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Compost is all your garden needs

Using compost in a garden may seem an obvious choice, but the fertilizer companies have made a lot of money for a long time convincing you otherwise.  Simply stated - compost is all you need to feed your garden.  That's not going to make companies much money, but it will help to actually mitigate some of the climate change that is so rapidly happening.  If you need more convincing, here are a few reasons to trust your garden's health to compost:  

Two bags of turkey compost & freshly brewed compost tea.

Reason #1: Nutrients & Minerals

Below is an analysis of compost sold by Lyngso Garden Materials.  A bag of the Diestel Structured Compost ("turkey compost") costs $7 - which may sound expensive - until you look at the report: 

Diestel Structured Compost analysis by Waypoint Analytical - from Lyngso Garden Materials product page

Here's a link to the full report provided by Lyngso.

Using this compost in your garden negates the need for fertilizer, as NPK (nitrogen, phosphorus, potassium) are all abundant.  Key minerals are also abundant.  Some bone meal or ground oyster shells are all you need to boost up the calcium levels.  

Highly recommend watching this video of Charles Dowding discussing some misconceptions about using compost.

Reason #2: Compost acts like a mulch

Adding compost suppresses weeds - significantly reducing the work of pulling them.  Weeds that do make it through the compost to the surface are weak and can be easily discarded.  Growing in a drought - like the one we're currently experiencing in California - requires water use to be absolutely scrutinized.  The organic matter in compost absorbs moisture - making it more consistently available to plants.  This is critical particularly in times of high temperatures that can quickly deplete moisture from bare soil.  The result is that you'll need to water less often - which is huge.

Reason #3: Compost helps mitigate climate change

Compost fuels plant growth.  Plants remove carbon from the atmosphere and store it in the ground.  This natural process helps to mitigate the warming of our planet ie. climate change.  The technology we need to address climate change is right under our feet.  Check out for more info.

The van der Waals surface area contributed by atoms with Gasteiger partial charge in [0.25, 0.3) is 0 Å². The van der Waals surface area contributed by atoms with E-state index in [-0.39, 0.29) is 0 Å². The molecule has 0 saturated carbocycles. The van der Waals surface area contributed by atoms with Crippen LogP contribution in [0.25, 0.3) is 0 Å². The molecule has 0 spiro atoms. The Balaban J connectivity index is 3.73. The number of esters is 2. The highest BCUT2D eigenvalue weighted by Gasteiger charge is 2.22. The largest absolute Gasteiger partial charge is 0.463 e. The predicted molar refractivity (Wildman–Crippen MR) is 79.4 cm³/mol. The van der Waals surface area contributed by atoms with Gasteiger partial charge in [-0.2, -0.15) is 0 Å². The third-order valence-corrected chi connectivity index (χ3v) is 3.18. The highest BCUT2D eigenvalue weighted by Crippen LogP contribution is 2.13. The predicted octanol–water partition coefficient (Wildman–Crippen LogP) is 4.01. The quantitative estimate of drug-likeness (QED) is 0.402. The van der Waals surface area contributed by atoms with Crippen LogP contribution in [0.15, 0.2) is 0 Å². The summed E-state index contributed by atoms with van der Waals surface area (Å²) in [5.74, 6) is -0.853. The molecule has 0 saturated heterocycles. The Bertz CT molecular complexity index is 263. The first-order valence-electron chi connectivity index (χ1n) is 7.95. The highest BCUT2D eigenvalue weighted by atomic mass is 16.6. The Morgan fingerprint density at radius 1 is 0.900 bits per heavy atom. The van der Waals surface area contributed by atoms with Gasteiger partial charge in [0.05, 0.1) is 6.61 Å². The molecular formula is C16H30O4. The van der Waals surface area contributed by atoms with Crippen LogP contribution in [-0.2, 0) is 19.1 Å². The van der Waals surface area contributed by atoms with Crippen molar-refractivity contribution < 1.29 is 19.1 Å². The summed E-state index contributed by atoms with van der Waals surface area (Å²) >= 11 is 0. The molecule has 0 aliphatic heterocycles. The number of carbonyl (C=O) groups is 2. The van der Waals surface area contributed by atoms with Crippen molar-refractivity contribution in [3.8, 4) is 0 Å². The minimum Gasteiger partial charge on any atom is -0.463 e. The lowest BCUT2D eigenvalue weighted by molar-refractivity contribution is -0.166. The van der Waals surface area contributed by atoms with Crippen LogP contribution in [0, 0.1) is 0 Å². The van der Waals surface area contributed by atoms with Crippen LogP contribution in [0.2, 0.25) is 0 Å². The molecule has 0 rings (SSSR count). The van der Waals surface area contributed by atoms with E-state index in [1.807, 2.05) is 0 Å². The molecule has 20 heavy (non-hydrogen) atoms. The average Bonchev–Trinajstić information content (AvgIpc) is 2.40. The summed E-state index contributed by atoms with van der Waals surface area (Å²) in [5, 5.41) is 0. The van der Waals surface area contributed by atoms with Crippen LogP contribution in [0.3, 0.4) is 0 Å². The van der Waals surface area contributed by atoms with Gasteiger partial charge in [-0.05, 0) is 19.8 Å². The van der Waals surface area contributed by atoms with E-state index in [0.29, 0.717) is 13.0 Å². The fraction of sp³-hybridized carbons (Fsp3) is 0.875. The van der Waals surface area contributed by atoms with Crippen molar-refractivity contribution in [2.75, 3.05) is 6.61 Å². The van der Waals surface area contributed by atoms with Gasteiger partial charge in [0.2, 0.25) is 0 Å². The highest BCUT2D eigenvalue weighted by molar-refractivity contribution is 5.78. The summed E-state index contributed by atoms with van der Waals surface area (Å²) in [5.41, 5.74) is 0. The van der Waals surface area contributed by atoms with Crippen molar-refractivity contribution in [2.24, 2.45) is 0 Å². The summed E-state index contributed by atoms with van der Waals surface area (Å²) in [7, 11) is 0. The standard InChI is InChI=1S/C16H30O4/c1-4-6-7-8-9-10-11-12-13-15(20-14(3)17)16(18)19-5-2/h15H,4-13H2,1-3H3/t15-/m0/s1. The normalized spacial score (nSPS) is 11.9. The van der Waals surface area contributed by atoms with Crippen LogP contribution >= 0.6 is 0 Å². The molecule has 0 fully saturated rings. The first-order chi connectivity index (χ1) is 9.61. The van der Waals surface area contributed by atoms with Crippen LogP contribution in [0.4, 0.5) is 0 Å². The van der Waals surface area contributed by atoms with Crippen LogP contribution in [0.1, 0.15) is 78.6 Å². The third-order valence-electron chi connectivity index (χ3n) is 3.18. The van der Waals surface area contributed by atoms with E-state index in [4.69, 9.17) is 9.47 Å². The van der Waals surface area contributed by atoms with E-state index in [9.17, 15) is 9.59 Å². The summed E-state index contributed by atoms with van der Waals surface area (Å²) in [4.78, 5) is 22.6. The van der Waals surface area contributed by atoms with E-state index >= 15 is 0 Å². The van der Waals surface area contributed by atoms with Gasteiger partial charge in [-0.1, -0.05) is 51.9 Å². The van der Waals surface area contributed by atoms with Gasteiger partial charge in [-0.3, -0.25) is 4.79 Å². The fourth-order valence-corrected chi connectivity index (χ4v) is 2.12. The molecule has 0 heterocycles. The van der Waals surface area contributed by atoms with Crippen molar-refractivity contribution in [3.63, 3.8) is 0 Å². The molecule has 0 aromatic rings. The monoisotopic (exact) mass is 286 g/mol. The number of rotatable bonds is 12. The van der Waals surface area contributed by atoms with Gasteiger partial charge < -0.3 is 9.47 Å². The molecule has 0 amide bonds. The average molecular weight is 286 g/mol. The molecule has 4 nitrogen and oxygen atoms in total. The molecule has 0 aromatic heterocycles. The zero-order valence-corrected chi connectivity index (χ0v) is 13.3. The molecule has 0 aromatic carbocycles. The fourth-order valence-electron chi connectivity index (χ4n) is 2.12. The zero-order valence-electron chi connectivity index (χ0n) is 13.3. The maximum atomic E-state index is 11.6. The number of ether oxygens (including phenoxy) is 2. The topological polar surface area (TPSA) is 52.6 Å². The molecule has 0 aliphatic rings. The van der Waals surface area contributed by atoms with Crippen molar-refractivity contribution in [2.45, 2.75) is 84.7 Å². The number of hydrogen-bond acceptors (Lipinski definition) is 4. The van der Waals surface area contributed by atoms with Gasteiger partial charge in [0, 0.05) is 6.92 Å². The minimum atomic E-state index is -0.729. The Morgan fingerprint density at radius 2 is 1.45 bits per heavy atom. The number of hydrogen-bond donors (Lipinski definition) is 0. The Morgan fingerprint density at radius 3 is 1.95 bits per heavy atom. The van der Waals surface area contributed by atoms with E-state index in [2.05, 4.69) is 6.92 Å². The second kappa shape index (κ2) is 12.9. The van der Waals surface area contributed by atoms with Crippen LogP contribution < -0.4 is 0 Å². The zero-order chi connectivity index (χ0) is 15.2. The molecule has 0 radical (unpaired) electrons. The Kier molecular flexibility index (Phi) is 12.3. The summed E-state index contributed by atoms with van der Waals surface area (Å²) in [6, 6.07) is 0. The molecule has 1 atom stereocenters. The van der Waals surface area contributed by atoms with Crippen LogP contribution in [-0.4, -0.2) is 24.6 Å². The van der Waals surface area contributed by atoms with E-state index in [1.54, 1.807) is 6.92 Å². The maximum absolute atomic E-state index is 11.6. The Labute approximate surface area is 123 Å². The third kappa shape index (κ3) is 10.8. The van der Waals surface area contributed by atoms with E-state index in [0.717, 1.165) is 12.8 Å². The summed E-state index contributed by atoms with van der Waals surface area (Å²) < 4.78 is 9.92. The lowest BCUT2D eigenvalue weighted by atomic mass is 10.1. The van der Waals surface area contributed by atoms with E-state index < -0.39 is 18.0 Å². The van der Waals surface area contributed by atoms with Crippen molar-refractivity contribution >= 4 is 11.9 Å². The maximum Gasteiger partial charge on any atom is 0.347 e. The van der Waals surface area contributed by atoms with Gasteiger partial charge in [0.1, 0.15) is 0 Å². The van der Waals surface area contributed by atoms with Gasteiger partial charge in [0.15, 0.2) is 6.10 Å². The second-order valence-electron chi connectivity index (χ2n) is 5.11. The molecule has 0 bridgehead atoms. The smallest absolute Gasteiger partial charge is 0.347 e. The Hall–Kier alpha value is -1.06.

Getting Good Compost

We gardeners have all sorts of compost bins of various types and sizes, but the reality is - in our urban environment - we don't generate enough plant material to produce the quantity of compost needed to sufficiently feed our gardens.  Not that we shouldn't be composting, but you're going to need to buy compost.  By far, the best source in the San Mateo area is Lyngso Garden Materials.

Lyngso has a drive-thru, "bag-it-yourself" option that makes it easy to pick up enough compost to layer into garden areas as you're swapping crops.  They sell 2 different types of compost:  the Diestel Structured Compost mentioned above, and another made from local green waste called Organic Green Waste Garden Compost.

I've heard rumors that the green waste compost (sourced, I believe, from Recology) contains some bad stuff.  If you have any doubts, I'd suggest reading the full analytic report provided by Lyngso.  Here's the link.  Lyngso does call out that this compost might contain some bits of glass or plastic and doesn't advise using it for growing organic produce.  So the turkey compost is your best bet.  You can see from the nutrient analysis below that it is much less nutrient dense than the turkey compost:

Green Waste Garden Compost analysis by Waypoint Analytical - from Lyngso Garden Materials product page

One thing to keep an eye out for is the compost temperature.  While the turkey compost is fully finished, meaning the breakdown process is complete - and therefore the temperature has cooled - the green waste compost can still be quite hot - which could potentially damage plants.  
Hope you all have a great growing season.

-Bill S.


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